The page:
Artisan ales: How France became a nation of beer lovers

Artisan ales: How France became a nation of beer lovers
President Emmanuel Macron drinking beer during the Salon de l'Agriculture in 2020. Photo: Christophe PETIT TESSON / POOL / AFP.
It may be famous for its wine, but France is also the country with the largest number of breweries in Europe. This is how French beer changed its image from a "man's drink" to a refined beverage worthy of an apéro.

France’s Anosteké blonde beer was crowned the “world’s best pale beer” at the 2021 World Beer Awards, proving once again that French brewers can mix it with the best.

The beer was created by the Brasserie du Pays Flamand brewery in Merville, close to Lille, but it wasn’t the only French beer to receive an award. The Goudale Printemps came out on top in the “world’s best pale seasonal” sub-category, and the Mascaret, Vexin, and Cap d’Ona breweries also collected prizes.

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It shouldn’t come as a surprise to see French producers doing well on the international stage. The number of microbreweries here has exploded over the past decade. The country went from having 442 active breweries in 2011, to 2,300 today, meaning no country in Europe has more breweries than France, according to the trade union Brasseurs de France. 

“In France, twenty years ago, beer had a completely different image,” Jacqueline Lariven, the association’s director of communications told The Local. “It was a very standardised product, usually a low-alcohol lager. It was a man’s drink, and not very refined.”

While there is a long tradition of beer in eastern and northern France, due to proximity with Germany and Belgium, the drink is now gaining ground all over the country. Today, the region with the largest number of breweries is Auvergne-Rhône-Alpes, in southeastern France.

“The creation of breweries is an urban just as much as a rural phenomenon. We have rediscovered beer in all spaces, and all age groups,” Elisabeth Pierre, author and creator of Bières & Mets magazine, told The Local.

READ ALSO French monks bring back ancient beer brewing tradition

So how did we get here? Well, firstly, many French entrepreneurs took inspiration from American craft beers, or experimented with new or updated recipes. In time, the wider population began to develop a greater appreciation for beer.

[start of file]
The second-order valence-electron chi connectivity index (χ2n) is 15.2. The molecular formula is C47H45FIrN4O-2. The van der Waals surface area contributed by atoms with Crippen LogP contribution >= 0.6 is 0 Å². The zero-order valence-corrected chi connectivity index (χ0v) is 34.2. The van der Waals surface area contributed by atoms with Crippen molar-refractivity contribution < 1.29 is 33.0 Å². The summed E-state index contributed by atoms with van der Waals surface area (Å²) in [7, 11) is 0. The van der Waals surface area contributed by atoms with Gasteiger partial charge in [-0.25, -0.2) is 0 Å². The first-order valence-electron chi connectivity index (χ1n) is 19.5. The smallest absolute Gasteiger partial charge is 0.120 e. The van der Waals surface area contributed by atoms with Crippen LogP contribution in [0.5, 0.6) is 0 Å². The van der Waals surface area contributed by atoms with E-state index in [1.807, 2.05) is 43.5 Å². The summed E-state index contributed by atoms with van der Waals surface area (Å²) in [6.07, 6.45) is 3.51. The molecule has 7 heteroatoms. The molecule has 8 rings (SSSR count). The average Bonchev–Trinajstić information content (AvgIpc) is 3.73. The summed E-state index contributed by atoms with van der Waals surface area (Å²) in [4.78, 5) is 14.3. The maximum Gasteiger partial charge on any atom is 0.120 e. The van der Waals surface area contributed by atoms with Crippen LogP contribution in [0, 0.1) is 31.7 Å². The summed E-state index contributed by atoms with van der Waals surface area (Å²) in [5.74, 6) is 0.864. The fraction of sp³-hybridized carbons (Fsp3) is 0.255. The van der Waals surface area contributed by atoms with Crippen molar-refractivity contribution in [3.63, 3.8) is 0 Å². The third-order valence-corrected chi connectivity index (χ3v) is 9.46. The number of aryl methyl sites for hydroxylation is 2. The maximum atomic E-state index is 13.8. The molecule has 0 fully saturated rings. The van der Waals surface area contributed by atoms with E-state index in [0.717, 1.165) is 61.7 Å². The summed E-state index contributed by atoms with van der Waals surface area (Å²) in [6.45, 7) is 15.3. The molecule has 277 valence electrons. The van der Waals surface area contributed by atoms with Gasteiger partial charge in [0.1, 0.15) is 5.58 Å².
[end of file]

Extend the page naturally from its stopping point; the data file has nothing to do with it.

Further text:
Education drive

According to Lariven: “All of these breweries, when they opened, did brewery visits, because the French had no beer culture. They thought of beer as a drink to quench your thirst in the summer.

“Bringing new recipes, they opened their doors to show what beer is, how it’s made, why there are different colours, which food pairings go well with a white beer or an amber beer.”

For Mathieu Duyck, who runs the northern brewery which makes the Jenlain beers, this was crucial. “The beer boom we’re seeing today is exclusively linked to the educating we’ve managed to do around it,” he told Europe 1 back in 2018.

Julien Gondard, co-founder of the Sulauze craft brewery, brews organic beer in Miramas, southern France, in 2016. Photo: BERTRAND LANGLOIS / AFP

New recipes also helped to attract different demographics, including increasing numbers of women. Starting with the arrival of more sour “abbey beers” and white beers from Belgium in the early 2000s, followed by sweeter, fruity beers in the 2010s, with popular flavours including cherry and peach.

These were all more palatable to people who weren’t already fans of beer, but today that trend has been replaced by different types of beer, including IPAs and brown ales, while non-alcoholic beer is also growing in popularity.

Changing habits

An additional factor has been beer’s successful integration into another cherished French tradition – the apéro.

“Today it seems unremarkable, but 20 years ago, people didn’t drink beer as an apéritif, except in Alsace or the north,” said Lariven.